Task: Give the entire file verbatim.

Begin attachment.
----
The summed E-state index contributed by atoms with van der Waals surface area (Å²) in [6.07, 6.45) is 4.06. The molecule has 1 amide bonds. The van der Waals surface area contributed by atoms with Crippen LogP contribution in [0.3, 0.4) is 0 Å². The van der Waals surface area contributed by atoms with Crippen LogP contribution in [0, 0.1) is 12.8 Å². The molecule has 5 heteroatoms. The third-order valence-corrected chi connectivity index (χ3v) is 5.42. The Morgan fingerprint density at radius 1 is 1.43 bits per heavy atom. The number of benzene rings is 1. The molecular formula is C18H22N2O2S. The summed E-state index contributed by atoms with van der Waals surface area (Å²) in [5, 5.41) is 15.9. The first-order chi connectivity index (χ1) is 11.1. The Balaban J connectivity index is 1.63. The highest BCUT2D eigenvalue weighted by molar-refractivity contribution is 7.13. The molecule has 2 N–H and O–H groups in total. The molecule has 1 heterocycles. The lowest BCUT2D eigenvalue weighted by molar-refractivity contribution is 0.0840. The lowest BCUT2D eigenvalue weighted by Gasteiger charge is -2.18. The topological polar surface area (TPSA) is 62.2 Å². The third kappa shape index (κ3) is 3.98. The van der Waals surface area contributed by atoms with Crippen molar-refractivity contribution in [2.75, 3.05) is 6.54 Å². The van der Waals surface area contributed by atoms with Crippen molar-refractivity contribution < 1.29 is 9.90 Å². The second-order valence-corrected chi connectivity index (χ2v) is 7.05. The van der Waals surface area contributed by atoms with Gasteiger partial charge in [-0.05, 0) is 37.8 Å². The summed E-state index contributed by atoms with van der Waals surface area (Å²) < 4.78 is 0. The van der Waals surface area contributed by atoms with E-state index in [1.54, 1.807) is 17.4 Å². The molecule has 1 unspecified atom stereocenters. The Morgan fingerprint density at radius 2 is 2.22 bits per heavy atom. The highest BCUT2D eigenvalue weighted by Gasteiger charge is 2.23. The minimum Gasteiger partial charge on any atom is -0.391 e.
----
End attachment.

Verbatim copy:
The summed E-state index contributed by atoms with van der Waals surface area (Å²) in [6.07, 6.45) is 4.06. The molecule has 1 amide bonds. The van der Waals surface area contributed by atoms with Crippen LogP contribution in [0.3, 0.4) is 0 Å². The van der Waals surface area contributed by atoms with Crippen LogP contribution in [0, 0.1) is 12.8 Å². The molecule has 5 heteroatoms. The third-order valence-corrected chi connectivity index (χ3v) is 5.42. The Morgan fingerprint density at radius 1 is 1.43 bits per heavy atom. The number of benzene rings is 1. The molecular formula is C18H22N2O2S. The summed E-state index contributed by atoms with van der Waals surface area (Å²) in [5, 5.41) is 15.9. The first-order chi connectivity index (χ1) is 11.1. The Balaban J connectivity index is 1.63. The highest BCUT2D eigenvalue weighted by molar-refractivity contribution is 7.13. The molecule has 2 N–H and O–H groups in total. The molecule has 1 heterocycles. The lowest BCUT2D eigenvalue weighted by molar-refractivity contribution is 0.0840. The lowest BCUT2D eigenvalue weighted by Gasteiger charge is -2.18. The topological polar surface area (TPSA) is 62.2 Å². The third kappa shape index (κ3) is 3.98. The van der Waals surface area contributed by atoms with Crippen molar-refractivity contribution in [2.75, 3.05) is 6.54 Å². The van der Waals surface area contributed by atoms with Crippen molar-refractivity contribution < 1.29 is 9.90 Å². The second-order valence-corrected chi connectivity index (χ2v) is 7.05. The van der Waals surface area contributed by atoms with Gasteiger partial charge in [-0.05, 0) is 37.8 Å². The summed E-state index contributed by atoms with van der Waals surface area (Å²) < 4.78 is 0. The van der Waals surface area contributed by atoms with E-state index in [1.54, 1.807) is 17.4 Å². The molecule has 1 unspecified atom stereocenters. The Morgan fingerprint density at radius 2 is 2.22 bits per heavy atom. The highest BCUT2D eigenvalue weighted by Gasteiger charge is 2.23. The minimum Gasteiger partial charge on any atom is -0.391 e.